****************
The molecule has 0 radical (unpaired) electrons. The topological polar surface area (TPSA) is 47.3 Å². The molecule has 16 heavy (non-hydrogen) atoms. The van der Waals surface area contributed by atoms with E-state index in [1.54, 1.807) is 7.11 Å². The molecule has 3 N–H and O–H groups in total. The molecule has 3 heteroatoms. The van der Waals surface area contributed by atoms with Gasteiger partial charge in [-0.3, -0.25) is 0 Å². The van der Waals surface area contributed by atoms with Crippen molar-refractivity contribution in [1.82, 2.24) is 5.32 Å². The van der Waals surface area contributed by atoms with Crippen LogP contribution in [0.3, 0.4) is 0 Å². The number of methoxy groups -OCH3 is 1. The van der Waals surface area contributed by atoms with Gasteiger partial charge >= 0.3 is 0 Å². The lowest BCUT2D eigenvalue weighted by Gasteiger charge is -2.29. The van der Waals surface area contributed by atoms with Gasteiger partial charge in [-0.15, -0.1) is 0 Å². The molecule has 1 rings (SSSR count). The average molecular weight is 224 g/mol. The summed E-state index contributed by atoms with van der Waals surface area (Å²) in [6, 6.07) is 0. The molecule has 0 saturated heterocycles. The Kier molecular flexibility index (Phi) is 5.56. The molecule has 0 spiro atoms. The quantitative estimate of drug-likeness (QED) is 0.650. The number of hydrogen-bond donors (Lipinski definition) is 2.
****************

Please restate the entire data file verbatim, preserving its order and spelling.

The molecule has 0 radical (unpaired) electrons. The topological polar surface area (TPSA) is 47.3 Å². The molecule has 16 heavy (non-hydrogen) atoms. The van der Waals surface area contributed by atoms with E-state index in [1.54, 1.807) is 7.11 Å². The molecule has 3 N–H and O–H groups in total. The molecule has 3 heteroatoms. The van der Waals surface area contributed by atoms with Gasteiger partial charge in [-0.3, -0.25) is 0 Å². The van der Waals surface area contributed by atoms with Crippen molar-refractivity contribution in [1.82, 2.24) is 5.32 Å². The van der Waals surface area contributed by atoms with Crippen LogP contribution in [0.3, 0.4) is 0 Å². The number of methoxy groups -OCH3 is 1. The van der Waals surface area contributed by atoms with Gasteiger partial charge >= 0.3 is 0 Å². The lowest BCUT2D eigenvalue weighted by Gasteiger charge is -2.29. The van der Waals surface area contributed by atoms with Gasteiger partial charge in [-0.15, -0.1) is 0 Å². The molecule has 1 rings (SSSR count). The average molecular weight is 224 g/mol. The summed E-state index contributed by atoms with van der Waals surface area (Å²) in [6, 6.07) is 0. The molecule has 0 saturated heterocycles. The Kier molecular flexibility index (Phi) is 5.56. The molecule has 0 spiro atoms. The quantitative estimate of drug-likeness (QED) is 0.650. The number of hydrogen-bond donors (Lipinski definition) is 2.